This negligence about what one writes often extends even to a disregard for correct grammar or spelling. There is rarely much apparent awareness that one is contributing to a public forum. People often take blog comments in particular as the occasion to ramble on about their personal obsessions or just whatever happens to be on their minds at the moment, whatever its relevance to the topic at hand. I have read someone write that he feels no need to take responsibility for his comments, to think them through or consider them at all, because writing blog comments is just a form of “slurping and spilling” online.
Obviously, this phenomenon is at least partially elicited by the relative safety and anonymity of online communication. People feel free to say and do things they would never do in real life, where there are actual consequences to one’s actions. They see the online world as a place to vent. However, in my experience, this relative safety can also be the means to a greater degree of trust and communication than many people allow themselves in their daily lives. They feel more free to open up to one another, to let themselves be vulnerable in ways that would be too dangerous in real life. Too often, though, the freedom the online environment provides is only the freedom to bully without the possibility of effective retaliation. And many people put their names to their diatribes, attacks, and fulminations, seemingly unaware of or indifferent to the fact that the things they say may come back to haunt them in both predictable and unexpected ways.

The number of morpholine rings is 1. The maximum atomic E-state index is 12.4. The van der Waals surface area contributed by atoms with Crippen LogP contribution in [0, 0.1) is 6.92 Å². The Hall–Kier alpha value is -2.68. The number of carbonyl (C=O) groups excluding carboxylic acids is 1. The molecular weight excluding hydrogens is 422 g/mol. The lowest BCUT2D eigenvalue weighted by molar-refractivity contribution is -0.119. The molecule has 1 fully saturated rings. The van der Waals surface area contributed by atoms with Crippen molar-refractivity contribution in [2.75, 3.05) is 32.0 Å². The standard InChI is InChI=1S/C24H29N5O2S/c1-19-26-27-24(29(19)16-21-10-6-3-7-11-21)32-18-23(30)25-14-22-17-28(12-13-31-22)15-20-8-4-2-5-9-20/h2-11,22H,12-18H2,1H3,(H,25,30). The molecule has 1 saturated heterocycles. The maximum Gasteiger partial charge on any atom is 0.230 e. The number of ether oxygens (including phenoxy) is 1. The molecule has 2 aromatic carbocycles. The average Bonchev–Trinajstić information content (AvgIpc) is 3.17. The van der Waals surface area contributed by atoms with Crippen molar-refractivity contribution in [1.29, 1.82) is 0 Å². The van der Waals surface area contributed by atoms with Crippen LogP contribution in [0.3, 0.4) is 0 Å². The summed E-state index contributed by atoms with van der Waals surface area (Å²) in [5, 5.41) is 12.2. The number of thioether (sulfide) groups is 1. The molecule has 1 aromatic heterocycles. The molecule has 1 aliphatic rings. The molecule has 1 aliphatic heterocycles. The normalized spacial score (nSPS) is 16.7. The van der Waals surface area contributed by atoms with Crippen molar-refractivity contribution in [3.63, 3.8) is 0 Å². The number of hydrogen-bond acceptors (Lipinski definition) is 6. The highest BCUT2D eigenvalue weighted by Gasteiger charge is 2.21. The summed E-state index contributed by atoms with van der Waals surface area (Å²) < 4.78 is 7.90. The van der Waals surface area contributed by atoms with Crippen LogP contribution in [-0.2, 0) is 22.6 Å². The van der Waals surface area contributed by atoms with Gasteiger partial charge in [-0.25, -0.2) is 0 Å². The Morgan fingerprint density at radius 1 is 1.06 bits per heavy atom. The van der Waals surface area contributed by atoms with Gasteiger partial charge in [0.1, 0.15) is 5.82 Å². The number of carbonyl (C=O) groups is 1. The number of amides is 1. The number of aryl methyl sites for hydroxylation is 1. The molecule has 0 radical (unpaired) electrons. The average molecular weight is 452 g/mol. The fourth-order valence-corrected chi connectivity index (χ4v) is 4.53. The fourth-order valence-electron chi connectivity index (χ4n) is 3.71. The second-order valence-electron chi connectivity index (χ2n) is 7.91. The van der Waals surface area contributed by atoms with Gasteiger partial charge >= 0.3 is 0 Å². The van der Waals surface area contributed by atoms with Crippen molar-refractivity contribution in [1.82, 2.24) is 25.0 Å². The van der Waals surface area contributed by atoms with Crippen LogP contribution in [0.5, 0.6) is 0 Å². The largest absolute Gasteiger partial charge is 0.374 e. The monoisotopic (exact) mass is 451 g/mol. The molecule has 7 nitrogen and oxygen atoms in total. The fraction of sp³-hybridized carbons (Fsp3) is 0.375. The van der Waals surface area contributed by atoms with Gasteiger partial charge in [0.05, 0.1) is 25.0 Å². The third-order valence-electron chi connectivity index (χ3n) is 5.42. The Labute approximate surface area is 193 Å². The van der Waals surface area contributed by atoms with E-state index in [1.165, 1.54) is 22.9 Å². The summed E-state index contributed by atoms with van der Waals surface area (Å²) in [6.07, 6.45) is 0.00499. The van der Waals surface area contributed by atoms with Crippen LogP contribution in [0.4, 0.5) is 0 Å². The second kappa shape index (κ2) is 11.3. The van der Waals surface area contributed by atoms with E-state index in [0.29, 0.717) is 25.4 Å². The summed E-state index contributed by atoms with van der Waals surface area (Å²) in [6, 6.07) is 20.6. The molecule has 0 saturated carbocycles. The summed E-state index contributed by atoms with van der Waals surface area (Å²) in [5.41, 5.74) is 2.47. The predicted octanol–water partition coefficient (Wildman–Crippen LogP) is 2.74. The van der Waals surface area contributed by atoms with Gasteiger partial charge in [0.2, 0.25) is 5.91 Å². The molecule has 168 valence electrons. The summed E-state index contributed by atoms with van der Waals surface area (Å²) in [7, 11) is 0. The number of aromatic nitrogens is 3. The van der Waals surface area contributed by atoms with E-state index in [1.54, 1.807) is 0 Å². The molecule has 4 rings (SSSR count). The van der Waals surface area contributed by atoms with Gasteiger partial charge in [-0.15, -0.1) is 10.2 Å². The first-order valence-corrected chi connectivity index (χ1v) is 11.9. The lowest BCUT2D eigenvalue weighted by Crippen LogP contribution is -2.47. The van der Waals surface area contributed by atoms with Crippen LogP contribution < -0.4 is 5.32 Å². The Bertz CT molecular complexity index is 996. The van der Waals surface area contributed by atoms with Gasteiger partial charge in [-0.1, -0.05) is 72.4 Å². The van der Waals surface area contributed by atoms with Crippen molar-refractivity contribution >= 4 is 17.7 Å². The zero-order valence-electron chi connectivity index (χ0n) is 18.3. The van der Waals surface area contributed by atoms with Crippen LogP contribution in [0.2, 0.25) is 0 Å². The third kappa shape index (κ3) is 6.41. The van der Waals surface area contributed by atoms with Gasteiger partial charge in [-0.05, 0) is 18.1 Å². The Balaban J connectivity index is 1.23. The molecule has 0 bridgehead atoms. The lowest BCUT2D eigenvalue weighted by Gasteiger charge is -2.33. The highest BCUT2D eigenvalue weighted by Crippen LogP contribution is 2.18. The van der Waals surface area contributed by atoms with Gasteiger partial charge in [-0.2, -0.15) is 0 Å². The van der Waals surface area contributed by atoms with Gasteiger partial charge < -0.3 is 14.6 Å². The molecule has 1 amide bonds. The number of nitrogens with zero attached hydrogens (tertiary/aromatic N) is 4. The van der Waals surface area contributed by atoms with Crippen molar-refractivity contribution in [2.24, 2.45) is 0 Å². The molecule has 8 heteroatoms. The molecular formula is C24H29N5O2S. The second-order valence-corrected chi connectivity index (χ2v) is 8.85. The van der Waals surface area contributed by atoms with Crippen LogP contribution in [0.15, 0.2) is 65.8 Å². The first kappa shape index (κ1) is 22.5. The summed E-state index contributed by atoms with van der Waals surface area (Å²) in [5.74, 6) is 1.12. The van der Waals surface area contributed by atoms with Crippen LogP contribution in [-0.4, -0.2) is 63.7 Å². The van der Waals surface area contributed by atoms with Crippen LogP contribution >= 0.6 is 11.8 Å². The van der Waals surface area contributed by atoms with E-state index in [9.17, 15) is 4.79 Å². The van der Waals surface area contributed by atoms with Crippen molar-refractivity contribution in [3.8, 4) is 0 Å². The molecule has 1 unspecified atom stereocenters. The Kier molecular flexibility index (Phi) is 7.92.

I would like to make clear that I don’t think that everyone needs to agree with or approve of everyone else. I certainly don’t do so. But there is nothing wrong with civility, and everything right with it. The possibility of social life depends upon it, in fact. Civility does not exclude principled disagreement or even heated argument; indeed, civil society is premised on the possibility of such discussion and debate. But some people involved in the online poetry world believe that personal attack (usually on people they don’t know) is an effective or legitimate mode of argument. They seem incapable of holding a position without attacking the persons (as distinct from the ideas) of those with different positions. Conversely, some people (often the same people) take reasoned disagreement as a form of personal attack, and respond accordingly.